FRACTURE OF OLECRANON
Olecranon fractures are caused by a direct blow to the elbow or an indirect avulsion injury, such as a fall on an outstretched hand while the triceps is contracting. Nondisplaced fractures of the olecranon can be treated with posterior splinting or a cast, but displaced fractures are best stabilized with open reduction and internal fixation.
These fractures are typically intra-articular; therefore, care should be taken to appropriately reduce and align the joint surface during surgical fixation, regardless of technique utilized. Fixation with a tension band wire using screws or Kirschner wires is common in more simple fracture patterns. The tension band technique acts to convert the tensile forces through the fracture that are causing displacement into compressive forces that will allow fracture reduction and healing. If the fracture is too comminuted or too distal (extends to the coronoid or proximal ulnar shaft), a tension band technique is typically not adequate for fracture stability. Interfragmentary compression utilizing plate fixation is the preferred method of treatment in this situation. Precontoured plates that match the anatomy of the olecranon are now available and routinely used. The plate is positioned along the subcutaneous border of the ulna, however, and may require removal after fracture healing owing to its very superficial location.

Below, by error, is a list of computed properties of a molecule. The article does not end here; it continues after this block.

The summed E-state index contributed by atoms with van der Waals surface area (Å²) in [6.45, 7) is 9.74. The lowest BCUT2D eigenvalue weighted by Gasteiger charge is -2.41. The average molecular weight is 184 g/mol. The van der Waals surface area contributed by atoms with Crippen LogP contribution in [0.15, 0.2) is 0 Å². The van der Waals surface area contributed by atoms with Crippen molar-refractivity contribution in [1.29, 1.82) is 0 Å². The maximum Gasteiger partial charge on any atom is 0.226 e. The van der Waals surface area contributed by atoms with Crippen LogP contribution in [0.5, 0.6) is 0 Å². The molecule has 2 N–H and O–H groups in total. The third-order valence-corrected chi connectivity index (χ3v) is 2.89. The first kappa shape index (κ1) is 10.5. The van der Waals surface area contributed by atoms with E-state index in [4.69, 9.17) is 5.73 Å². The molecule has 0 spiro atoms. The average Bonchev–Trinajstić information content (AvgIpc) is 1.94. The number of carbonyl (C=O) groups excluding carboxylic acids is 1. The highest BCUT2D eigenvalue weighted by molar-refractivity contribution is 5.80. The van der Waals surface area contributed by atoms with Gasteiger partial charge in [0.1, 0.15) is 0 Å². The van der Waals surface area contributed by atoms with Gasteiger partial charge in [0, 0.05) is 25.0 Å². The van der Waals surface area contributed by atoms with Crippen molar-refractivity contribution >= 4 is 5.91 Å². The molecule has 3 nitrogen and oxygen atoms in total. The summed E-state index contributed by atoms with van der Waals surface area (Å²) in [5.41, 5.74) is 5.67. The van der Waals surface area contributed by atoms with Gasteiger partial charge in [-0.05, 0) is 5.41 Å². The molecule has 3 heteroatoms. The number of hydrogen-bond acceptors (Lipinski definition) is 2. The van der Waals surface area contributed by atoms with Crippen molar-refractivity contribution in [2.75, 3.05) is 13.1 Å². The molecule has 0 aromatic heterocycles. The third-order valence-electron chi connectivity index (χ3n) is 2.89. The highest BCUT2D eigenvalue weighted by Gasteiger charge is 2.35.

Excision of the olecranon and triceps repair is an alternative method of treating isolated, displaced fractures if the coronoid process, collateral ligaments, and anterior soft tissues remain intact. Typically, this procedure is considered in extra-articular fractures or in fractures that are too comminuted to be stably fixed. The triceps brachii tendon covers the posterior aspect of the joint capsule before it attaches to the olecranon, and a broad expanse of the aponeurosis of the triceps brachii muscle joins the deep fascia of the forearm distal to the elbow. This expanse ensures good posterior stability of the elbow joint after olecranon excision. Up to 70% of the olecranon can be excised without resultant instability if the collateral ligaments are intact. Because the triceps brachii muscle is a primary extensor of the forearm, it must be accurately reattached to the distal fragment of the ulna after the olecranon is excised to maintain adequate elbow extension.